This week the Brazilian government decided to let the current tariff rate quota expire and replace it with a 20 percent tariff on all imports of U.S. ethanol. The move elicited plenty of verbal response by the U.S. ethanol industry, and one coalition of groups called it devastating.
On a media conference call the day after Brazil’s announcement, Geoff Cooper, president, and CEO, of Renewable Fuels Association, said they are extremely disappointed with this news.
“There was a tariff free quota that allowed us to get some U.S. ethanol into Brazil duty free, but the Brazilians let that quota expire and now all gallons going into that market are subject to that twenty percent tariff,” Cooper said. “It will be incredibly disruptive. Brazil has been our top market the past few years, and if this tariff remains in place, we certainly expect that to change.”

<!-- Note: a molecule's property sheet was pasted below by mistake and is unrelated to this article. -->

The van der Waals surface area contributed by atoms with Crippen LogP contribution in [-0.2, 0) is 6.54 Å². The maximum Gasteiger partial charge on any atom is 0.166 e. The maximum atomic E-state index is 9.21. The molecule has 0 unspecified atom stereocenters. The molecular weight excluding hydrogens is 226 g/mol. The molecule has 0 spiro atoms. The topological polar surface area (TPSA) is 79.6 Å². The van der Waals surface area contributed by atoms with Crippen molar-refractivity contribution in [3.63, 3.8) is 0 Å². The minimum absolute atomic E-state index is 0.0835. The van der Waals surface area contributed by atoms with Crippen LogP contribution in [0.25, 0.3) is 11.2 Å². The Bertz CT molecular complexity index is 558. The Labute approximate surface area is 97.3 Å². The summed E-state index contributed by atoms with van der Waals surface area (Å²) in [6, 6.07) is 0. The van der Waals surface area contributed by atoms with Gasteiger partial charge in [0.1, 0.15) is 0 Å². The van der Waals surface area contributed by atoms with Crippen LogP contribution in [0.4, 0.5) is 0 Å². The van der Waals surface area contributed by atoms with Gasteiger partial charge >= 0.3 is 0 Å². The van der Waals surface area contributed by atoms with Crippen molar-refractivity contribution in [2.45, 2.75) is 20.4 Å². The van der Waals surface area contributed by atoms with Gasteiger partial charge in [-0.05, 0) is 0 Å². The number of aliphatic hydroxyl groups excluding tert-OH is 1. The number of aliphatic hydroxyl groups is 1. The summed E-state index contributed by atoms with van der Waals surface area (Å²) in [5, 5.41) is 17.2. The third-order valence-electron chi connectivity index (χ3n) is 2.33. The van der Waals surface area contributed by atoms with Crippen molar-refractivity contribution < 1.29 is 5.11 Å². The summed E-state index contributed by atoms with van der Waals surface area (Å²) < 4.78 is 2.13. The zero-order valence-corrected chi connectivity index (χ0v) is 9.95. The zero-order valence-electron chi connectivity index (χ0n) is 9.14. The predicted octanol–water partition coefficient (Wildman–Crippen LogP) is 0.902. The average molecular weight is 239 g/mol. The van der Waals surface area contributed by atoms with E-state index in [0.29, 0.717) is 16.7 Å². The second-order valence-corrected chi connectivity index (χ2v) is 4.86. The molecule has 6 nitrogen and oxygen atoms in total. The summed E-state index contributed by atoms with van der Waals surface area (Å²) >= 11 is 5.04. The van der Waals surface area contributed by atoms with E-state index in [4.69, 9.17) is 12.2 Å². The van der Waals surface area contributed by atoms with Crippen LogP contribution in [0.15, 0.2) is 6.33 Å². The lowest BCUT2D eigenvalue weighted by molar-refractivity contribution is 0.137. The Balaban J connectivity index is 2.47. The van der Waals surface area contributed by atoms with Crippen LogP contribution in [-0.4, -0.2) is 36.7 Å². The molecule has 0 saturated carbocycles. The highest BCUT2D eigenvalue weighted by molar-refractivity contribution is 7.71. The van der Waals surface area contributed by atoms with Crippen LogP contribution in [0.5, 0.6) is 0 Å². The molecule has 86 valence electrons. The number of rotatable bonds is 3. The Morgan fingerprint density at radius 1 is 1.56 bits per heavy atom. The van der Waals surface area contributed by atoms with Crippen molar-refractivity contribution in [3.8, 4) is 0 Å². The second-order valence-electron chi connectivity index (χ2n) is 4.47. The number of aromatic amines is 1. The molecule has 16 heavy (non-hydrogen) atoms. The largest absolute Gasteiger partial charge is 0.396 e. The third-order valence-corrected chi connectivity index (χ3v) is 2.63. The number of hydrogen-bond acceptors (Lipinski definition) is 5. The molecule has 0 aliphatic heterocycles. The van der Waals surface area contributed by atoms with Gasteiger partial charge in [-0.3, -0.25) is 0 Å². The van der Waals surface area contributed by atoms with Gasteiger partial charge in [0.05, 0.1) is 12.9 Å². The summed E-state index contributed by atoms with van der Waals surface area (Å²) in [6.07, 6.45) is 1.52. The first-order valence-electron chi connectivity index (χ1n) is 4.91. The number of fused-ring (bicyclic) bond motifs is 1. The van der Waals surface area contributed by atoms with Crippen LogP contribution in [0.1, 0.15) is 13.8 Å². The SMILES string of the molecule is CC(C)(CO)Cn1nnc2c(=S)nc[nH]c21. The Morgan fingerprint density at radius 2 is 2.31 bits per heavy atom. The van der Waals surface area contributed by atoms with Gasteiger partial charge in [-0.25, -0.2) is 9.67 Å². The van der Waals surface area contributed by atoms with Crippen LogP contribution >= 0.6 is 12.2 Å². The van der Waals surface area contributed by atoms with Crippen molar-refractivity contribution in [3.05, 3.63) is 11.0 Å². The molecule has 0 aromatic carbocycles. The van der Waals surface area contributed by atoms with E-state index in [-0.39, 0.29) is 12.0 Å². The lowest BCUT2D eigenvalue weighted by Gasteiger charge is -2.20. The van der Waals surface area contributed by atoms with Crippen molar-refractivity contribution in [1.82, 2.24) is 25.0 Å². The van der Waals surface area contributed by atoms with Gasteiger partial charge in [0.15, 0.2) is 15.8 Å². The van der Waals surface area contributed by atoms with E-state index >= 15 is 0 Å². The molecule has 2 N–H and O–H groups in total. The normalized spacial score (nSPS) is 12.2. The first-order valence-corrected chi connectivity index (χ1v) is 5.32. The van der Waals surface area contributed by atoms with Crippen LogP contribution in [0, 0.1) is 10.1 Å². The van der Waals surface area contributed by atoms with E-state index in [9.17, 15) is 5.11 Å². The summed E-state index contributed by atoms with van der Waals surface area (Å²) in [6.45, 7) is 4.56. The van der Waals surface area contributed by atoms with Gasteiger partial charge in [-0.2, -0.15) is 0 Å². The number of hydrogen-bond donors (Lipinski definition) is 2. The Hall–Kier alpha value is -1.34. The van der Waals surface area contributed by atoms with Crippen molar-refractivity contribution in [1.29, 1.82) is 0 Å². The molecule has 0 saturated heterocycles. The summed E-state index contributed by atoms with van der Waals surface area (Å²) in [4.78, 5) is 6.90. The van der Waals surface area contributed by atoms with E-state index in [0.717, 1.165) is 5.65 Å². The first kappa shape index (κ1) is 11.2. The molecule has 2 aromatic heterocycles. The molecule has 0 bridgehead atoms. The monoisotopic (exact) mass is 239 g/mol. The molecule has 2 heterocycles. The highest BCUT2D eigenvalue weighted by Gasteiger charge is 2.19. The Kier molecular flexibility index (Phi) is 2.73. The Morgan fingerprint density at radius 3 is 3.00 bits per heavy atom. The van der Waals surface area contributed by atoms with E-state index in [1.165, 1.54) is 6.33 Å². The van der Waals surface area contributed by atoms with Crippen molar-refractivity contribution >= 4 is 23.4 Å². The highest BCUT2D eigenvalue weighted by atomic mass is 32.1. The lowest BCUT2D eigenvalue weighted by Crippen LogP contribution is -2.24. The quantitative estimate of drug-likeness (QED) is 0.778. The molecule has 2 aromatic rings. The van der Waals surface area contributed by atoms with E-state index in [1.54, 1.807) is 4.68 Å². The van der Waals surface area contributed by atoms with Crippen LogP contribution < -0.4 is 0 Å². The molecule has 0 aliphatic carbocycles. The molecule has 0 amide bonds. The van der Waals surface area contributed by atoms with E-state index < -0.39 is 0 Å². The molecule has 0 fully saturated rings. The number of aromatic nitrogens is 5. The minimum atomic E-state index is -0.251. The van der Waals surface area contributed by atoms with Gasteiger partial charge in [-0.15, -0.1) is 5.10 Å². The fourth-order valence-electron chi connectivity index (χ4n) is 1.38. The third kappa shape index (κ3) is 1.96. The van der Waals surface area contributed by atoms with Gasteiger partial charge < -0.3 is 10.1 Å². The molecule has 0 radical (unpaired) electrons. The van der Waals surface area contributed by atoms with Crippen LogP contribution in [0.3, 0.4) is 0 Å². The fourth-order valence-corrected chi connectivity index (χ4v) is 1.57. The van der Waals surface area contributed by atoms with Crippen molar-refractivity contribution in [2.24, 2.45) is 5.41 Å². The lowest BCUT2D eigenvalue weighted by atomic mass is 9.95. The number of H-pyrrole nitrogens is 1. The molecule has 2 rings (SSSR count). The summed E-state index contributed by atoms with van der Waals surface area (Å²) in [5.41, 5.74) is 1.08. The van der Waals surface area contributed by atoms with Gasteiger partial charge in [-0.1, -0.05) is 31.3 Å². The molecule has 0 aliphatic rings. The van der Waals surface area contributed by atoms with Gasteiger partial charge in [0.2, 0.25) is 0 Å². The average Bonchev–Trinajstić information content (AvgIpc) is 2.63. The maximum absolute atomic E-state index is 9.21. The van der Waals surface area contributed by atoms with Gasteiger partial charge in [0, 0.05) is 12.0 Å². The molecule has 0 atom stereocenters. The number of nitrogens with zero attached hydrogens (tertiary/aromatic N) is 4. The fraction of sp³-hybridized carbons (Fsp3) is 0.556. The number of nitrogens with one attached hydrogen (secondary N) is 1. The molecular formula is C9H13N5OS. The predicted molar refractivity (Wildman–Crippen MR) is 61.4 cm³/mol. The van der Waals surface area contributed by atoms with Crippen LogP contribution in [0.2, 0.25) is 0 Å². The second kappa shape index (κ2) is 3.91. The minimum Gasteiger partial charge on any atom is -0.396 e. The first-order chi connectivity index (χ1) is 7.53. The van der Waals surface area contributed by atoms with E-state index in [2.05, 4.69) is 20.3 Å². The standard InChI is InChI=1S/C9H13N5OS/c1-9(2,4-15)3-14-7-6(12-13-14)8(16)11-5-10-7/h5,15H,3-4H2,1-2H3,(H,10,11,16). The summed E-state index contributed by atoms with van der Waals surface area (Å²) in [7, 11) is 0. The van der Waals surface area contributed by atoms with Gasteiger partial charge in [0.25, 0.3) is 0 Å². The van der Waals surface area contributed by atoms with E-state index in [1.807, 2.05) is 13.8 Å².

Cooper says not only do Brazilian producers have free access to our market, but they also have other benefits.
“Regulations like California’s LCFS (Low Carbon Fuel Standard) and even the federal RFS actually incentivize the use of imported sugar cane ethanol over the use of U.S. produced corn ethanol. So, we are hoping to work with the new US trade representative and the rest of the new administration once they get settled to address this issue.”
The coalition speaking out includes the U.S. Grains Council, Growth Energy, the National Corn Growers Association, and Cooper’s RFA.
Their statement said the Brazilian move puts at risk the progress the two nations have made as global leaders in ethanol production, and they feel it marks a dramatic turn in the bilateral trade relationship with Brazil.
Source: NAFB News